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First Presbyterian Church, Nashville

Dr. Todd B. Jones

Mother’s Day, May 12, 2013


Psalm 97; John 17:20-26

             The word “one” can be used in very different ways to convey very different thoughts.  A popular rock band in the 1970’s, Three Dog Night, sang, “One is the loneliest number that you’ll ever do.”  (How you “do” a number I have never been sure, but I guess it is poetic!)  In the epic World War II Stephen Spielberg movie, Saving Private Ryan, James Frances Ryan is the only son left to a family that has lost their three other sons in the Normandy D-Day invasion.  The whole premise of the movie turns on the fact that Mrs. Ryan has only one son left.

             But “one” can also be used in the powerful, life-giving sense that Jesus uses it in His High Priestly Prayer in John 17, where Jesus prays for His disciples, even for us.  In the prayer Jesus prays that we would all “be one,” even as Jesus the Son is one with His heavenly Father.  In this sense, “one” is a call to unity, a summons to togetherness, even a call to be family.  This sense of the word is the opposite of loneliness or of being the only one, and it is to this prayer of Jesus that I want us to attend on this Mother’s Day.

             In Jesus’ great prayer for us, we learn first that Jesus is one with the Father.  “Father,” of course, was Jesus’ favorite way of addressing God in prayer.  In His baptism Jesus hears a voice from heaven speaking words found in Psalm 2, “You are my Beloved Son; with you I am well pleased.”  Jesus’ identity is thereafter firmly rooted as the Beloved Son of the God He calls “Father.”  Yet in John’s Gospel, Jesus goes even further in identifying with God.  “As you, Father, are in me and I am in you, may they also be in us….”  Jesus understands Himself to be one with God the Father to whom He prays.  Indeed, in John 10:30 Jesus says it: “The Father and I are one.”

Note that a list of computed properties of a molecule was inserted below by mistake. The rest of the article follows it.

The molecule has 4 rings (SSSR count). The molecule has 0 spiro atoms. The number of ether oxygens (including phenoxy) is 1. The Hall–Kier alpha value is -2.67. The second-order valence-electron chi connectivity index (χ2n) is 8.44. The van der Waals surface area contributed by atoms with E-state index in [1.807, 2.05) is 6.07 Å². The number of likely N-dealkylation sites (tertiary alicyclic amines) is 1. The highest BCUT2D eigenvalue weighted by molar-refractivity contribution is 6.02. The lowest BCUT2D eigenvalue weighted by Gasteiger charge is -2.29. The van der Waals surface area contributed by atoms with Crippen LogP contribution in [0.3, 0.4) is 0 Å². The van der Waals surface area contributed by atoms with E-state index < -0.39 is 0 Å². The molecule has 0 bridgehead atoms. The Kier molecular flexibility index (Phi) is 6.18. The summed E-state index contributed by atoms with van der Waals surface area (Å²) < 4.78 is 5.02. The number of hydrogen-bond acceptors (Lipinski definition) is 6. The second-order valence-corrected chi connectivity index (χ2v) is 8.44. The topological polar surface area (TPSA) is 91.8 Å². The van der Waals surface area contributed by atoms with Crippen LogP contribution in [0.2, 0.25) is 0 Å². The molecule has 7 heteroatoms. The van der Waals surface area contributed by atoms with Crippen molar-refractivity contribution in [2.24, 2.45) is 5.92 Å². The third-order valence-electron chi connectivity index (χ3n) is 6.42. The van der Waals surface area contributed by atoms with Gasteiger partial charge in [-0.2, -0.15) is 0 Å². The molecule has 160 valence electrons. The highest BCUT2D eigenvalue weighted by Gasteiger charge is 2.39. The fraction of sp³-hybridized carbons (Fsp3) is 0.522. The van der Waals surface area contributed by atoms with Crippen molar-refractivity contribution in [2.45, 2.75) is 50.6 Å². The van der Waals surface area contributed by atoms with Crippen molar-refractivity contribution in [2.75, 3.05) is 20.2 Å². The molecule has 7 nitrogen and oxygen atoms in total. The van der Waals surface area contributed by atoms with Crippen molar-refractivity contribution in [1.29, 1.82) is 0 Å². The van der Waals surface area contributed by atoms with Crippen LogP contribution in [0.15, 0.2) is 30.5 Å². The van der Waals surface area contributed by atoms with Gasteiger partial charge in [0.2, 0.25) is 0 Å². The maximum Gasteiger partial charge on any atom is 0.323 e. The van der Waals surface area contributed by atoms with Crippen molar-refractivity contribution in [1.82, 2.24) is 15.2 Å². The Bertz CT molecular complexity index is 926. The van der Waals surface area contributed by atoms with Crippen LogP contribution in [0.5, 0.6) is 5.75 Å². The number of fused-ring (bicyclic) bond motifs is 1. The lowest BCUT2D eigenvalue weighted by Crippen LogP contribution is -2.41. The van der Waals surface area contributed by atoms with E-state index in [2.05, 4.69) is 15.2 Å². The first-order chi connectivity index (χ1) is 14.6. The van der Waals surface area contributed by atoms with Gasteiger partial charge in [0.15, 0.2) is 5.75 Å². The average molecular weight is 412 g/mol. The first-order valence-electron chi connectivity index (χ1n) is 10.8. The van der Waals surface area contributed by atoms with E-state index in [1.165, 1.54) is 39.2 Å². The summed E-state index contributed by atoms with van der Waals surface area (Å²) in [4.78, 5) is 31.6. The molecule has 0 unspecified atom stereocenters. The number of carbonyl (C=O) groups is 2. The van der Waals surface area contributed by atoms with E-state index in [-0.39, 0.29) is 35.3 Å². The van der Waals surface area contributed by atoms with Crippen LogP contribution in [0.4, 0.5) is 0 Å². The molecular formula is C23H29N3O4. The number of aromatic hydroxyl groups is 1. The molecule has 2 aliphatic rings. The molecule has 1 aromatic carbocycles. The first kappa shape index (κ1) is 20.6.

This means that to pray to Jesus is to pray to God.  It is the heart of the Church’s Trinitarian faith, that Jesus is one with God the Father, that Jesus Christ is God, just as Jesus’ Heavenly Father is God.  I love Will Willimon’s definition of a Christian: “A Christian is anybody who looks at this Jew from Nazareth who lived briefly, died violently, and rose unexpectedly and says that in Him we have seen as much of God as we ever hope to see.”  Jesus is one with God.

             But on this Mother’s Day, I want us to focus on Jesus’ prayer for us.  The heart of this prayer is that we will be one, even as Jesus the Son is one with God the Father.  Jesus prays for us, and the heart of His prayer is that we will be one.  “I ask not only on behalf of these, but also on behalf of those who will believe in me through their word, that they may all be one.”